The aim of this study was to determine the level of marital satisfaction and the prevalence of emotional divorce in Iranian society based on sociodemographic characteristics. To the best of our knowledge, this is the first study in an Islamic country which has addressed these two issues.

  Materials and Methods Top

In this survey study, the country's provinces (n = 31) were divided into three tertiles based on divorce rates. Then, three provinces were randomly selected from each group (9 provinces in total). Next, the sample size was distributed between provinces according to the number of divorces per year. Visitors of patients admitted at referral hospitals in the provincial capitals were interviewed when entering or leaving the hospital [Table 1]. The reason for selecting hospitals as the sampling framework was the ease of access and previous experience, which revealed that hospital visitors to the referral hospitals of provincial capitals could be roughly regarded as a representative sample of residents of that province.[8] Trained individuals were stationed in the lobby of the hospital in a predetermined location and after introducing themselves consecutively invited hospital visitors to complete the questionnaires in a private place. Inclusion criteria were having a spouse, age <60 years, and consent to be interviewed. A total of 2300 people were invited to enroll in the study.
Table 1: Sample size of hospital visitors enrolled in the study from each province

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To increase participation in completing the questionnaires, we tried to include fewer questions in the questionnaire. The data collection tool consisted of three parts. The first part included the demographic questions: respondent's age, spouse's age, gender, childbearing, educational level, residency, and premarriage familiarity. For the second part, we used the ENRICH marital satisfaction (EMS) scale.[9] The questionnaire contains 10 questions that measure global marital satisfaction. Sample items were “I have some needs that are not met by our relationship” and “I am very pleased about how we relate sexually.” The idealistic distortion scale contains five questions added to the questionnaire to modify the EMS score based on the degree to which respondents express their satisfaction based on unrealistically positive terms (e.g. “we understand each other perfectly”). Using the Likert scale ranging from “strongly agree” to “strongly disagree,” the questionnaire is scored from 5 to 1, respectively. Therefore, higher scores indicate greater marital satisfaction. Those with a score above 54 were considered as a married-satisfied group.[10] Psychometric properties of this questionnaire have been validated in Persian.[11] Cronbach's alpha of the questionnaire in this study was 0.89. For the third part, a single-item measure was used to determine the existence of emotional divorce.[12] Based on the empirical definition of this questionnaire, the true answer to the item “although my spouse and I live under the same roof, we have no relationship” meant the emotional divorce. Using convergent validity and item-total correlation, the psychometric properties of the single-item measure of emotional divorce have been tested and confirmed previously in the Iranian context.[12]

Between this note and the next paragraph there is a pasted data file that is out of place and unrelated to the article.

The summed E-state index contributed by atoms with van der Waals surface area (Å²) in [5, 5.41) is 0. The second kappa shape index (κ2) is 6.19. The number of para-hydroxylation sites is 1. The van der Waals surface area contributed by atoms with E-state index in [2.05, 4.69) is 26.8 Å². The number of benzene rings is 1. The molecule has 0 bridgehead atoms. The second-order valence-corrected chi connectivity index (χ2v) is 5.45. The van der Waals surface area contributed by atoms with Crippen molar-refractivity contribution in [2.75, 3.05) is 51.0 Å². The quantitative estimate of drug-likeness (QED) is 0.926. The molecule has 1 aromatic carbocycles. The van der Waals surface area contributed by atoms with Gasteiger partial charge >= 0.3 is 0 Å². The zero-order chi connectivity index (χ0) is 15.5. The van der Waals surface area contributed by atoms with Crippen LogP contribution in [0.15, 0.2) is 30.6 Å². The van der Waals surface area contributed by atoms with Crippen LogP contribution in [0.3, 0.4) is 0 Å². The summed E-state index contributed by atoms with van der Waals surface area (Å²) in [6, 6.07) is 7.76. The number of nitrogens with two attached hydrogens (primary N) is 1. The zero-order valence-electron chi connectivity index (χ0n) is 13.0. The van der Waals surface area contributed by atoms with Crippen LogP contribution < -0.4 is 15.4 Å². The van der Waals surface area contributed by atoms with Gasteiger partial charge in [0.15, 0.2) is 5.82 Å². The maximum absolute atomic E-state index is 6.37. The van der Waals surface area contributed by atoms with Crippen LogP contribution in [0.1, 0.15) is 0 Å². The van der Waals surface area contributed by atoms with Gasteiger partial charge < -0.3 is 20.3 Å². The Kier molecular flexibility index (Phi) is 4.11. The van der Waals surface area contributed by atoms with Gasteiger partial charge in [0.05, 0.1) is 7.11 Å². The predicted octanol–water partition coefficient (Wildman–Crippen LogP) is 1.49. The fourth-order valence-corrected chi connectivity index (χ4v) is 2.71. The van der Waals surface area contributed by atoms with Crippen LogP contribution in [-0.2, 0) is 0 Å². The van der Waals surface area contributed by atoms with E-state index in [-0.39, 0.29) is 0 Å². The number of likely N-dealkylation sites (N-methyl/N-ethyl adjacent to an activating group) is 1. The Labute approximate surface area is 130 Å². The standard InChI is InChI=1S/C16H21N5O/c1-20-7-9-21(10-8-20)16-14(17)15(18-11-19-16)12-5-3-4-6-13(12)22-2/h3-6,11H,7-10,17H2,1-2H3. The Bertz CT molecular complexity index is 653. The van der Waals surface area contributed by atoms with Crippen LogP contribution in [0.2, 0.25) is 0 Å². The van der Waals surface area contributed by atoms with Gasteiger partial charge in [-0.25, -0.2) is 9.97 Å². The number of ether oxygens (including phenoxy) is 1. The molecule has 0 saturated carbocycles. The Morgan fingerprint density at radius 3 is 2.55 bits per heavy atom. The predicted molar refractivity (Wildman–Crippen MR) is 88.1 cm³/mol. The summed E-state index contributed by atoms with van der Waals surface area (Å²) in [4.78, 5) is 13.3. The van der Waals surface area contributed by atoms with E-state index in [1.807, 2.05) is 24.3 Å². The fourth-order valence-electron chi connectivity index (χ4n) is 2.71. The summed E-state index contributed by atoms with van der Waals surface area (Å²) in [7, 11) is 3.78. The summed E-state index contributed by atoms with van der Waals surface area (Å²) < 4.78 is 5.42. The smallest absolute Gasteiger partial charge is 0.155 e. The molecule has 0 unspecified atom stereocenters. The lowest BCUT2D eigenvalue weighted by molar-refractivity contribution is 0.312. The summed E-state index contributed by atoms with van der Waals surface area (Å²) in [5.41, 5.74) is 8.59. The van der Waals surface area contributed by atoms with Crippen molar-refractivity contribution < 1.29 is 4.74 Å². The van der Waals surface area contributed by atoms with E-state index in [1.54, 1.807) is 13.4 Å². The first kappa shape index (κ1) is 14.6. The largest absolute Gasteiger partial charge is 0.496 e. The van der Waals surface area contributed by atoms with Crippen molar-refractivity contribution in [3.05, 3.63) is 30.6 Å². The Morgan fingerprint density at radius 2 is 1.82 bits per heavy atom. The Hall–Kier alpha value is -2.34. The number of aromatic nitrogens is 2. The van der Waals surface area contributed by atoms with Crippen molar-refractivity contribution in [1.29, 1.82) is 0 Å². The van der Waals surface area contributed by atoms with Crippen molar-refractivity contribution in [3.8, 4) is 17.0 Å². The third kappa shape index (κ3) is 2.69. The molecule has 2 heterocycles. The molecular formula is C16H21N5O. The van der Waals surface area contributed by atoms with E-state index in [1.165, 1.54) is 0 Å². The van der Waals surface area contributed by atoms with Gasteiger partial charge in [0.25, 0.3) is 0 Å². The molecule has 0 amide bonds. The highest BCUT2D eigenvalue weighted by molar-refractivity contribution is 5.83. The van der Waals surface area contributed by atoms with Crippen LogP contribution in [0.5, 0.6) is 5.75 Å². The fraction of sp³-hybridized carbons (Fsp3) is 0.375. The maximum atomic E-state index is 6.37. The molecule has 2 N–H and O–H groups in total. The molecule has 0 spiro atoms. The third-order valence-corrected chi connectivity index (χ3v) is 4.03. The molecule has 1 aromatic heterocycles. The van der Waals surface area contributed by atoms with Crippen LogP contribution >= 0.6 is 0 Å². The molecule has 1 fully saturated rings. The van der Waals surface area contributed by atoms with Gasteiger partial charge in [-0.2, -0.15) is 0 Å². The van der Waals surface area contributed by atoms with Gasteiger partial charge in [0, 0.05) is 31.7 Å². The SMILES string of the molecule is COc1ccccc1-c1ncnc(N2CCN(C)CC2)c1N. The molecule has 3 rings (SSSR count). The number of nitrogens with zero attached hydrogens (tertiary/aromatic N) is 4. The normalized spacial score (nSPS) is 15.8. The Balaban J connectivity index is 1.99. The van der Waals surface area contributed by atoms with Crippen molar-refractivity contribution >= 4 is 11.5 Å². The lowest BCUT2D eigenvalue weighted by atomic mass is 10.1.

Chi-square test and Chi-square for trend were used to compare categorical variables between nominal and ordinal variables, respectively. Multivariate logistic regression was performed to determine the relationship between sociodemographic variables and binary variables (such as marital satisfaction and emotional divorce).

Ethical considerations

This study was approved by the Ethics Committee of Kerman University of Medical Sciences under the code IR.KMU.REC1394.740. Initially, the study objectives and the voluntary participation of the respondents were explained. The subjects were included in the study with verbal informed consent. The questionnaires were completed anonymously. At the time of completing the questionnaire, the privacy conditions were met to ensure that the participant completed the questionnaire with confidence.

  Results Top

The results showed that of the 2300 people interviewed, 2033 completed the questionnaire (response rate = 88.4%). The mean age of women was 35.8 ± 9.9 years, and the mean age of men interviewed was 37.0 ± 10.1 years. On average, 13.5 ± 10.5 years had elapsed since their marriage. The frequency of other demographic variables is presented in [Table 2].
Table 2: Demographic characteristics of participants (n=2033)

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Overall, 53.4% of the participants had marital satisfaction (n = 1086) and 9.7% had emotional divorce (n = 198). Men with academic degrees had both a lower emotional divorce and a higher percentage of marital satisfaction [Table 2] and [Table 3].
Table 3: Logistic regression analysis to examine relationship of sociodemographic variables and marital satisfaction

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Multivariate logistic regression analysis showed that men with academic degrees were 1.5 times more likely to have marital satisfaction (odds ratio [OR] =1.54, 95% confidence interval [CI]: 1.22–1.94) and those living in rural areas compared to urban residents had higher marital satisfaction (OR = 1.26, 95% CI: 1.04–1.53). Other sociodemographic variables showed no significant relationship [Table 3]. As shown in [Table 4], having children and academic degrees of husbands lowered the probability of emotional divorce (OR = 0.59, 95% CI: 0.38–0.91 and OR = 0.37, 95% CI: 0.24–0.58, respectively). The probability of emotional divorce was least in the 1st year of marriage (OR = 0.29, 95% CI: 0.08–0.99).